Charles Célestin Jonnart became the French governor in Algeria in 1903. For him, the authority of French colonisation needed to be reflected in the architecture of Algier’s most important buildings, places with which the French administrators, business people and Pieds Noirs ex-pats could identify.
Architects J Voinot and M Tondoire were asked to design a public postal and telephonic institution that would serve this part of the French empire. Normally I suppose a post office would not thrill the hearts of citizens and tourists, but this building really was the centre of turn-of-the-century modernity. And to show you how central to the French empire this building was to be, you could have once found a Joan of Arc statue near by (although it was later moved to France).
Grand Post Office, Algiers
I cannot find anything about Voinot and Tondoire, but I can see what remains of their taste. The massive building, monumental and glistening white from the outside, took eight years to complete. It has a large cupola, two imitation minarets, the principal frontage which included three arches, a gallery on high, broad marble staircase, stalactites and engraved stucco. The ceiling of the principal room was and remains an architectural jewel. Even the main mailbox, used since people starting mailing letters here 100 years ago, retains its lovely floral mosaics.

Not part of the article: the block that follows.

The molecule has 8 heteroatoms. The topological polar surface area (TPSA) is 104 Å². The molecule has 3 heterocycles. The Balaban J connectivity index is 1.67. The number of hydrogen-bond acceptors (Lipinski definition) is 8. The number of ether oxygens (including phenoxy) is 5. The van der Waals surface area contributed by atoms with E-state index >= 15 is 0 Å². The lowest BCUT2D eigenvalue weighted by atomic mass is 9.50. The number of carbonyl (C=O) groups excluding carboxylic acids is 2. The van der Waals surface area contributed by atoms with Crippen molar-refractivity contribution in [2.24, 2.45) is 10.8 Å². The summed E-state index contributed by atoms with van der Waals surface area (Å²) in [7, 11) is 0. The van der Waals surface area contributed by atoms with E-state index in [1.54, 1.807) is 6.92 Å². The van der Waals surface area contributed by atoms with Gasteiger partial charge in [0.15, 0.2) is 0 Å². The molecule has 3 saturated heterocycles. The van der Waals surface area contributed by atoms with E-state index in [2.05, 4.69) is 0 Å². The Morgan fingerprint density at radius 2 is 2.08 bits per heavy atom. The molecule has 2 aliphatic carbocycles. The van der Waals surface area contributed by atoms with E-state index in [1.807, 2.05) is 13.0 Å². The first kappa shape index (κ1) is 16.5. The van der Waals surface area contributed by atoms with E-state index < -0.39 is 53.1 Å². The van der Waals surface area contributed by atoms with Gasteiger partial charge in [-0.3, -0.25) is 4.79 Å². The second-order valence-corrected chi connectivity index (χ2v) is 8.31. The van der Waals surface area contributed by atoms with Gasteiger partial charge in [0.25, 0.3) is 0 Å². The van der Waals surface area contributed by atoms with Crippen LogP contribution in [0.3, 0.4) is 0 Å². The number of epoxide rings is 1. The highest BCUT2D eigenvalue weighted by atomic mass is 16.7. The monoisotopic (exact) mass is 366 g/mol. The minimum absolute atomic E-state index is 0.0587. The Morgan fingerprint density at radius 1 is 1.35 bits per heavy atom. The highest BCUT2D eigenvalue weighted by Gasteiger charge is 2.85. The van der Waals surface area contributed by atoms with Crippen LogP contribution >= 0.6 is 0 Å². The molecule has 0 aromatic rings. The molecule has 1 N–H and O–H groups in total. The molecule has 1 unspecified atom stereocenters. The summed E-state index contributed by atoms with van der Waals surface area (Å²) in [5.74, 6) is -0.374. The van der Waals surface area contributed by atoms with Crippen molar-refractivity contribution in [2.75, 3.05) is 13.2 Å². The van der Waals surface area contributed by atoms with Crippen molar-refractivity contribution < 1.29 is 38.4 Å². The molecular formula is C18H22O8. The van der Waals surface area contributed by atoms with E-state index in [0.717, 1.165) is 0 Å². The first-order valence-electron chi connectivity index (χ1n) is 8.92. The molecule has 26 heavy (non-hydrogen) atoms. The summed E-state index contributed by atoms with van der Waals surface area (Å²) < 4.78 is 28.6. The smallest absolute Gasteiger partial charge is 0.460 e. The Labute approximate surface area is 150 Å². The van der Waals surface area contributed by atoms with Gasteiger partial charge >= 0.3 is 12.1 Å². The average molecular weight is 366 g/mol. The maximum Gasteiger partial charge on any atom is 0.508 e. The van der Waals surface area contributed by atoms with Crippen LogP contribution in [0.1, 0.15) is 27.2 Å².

Mailbox with mosaic surrounds
Was this French architecture or Algerian? What are we to make of the original inscription: “God is victorious”? This neo-Moorish taste was definitely intended to appeal to the Muslim community, with the added hope of bringing the two communities closer together at the turn of the century. Presumably Charles Jonnart had no inkling of the bitterness Algerians would increasingly feel about French control of their country.
Grand Post Office, central hall
In the interwar period, néo-Moorish designs became somewhat obsolete. But the Grand Post Office remained the dominant monument in Algiers' landscape, a symbol of early French colonial control. The most useful blog I found was Algeria Travel, for example the post on Algiers.
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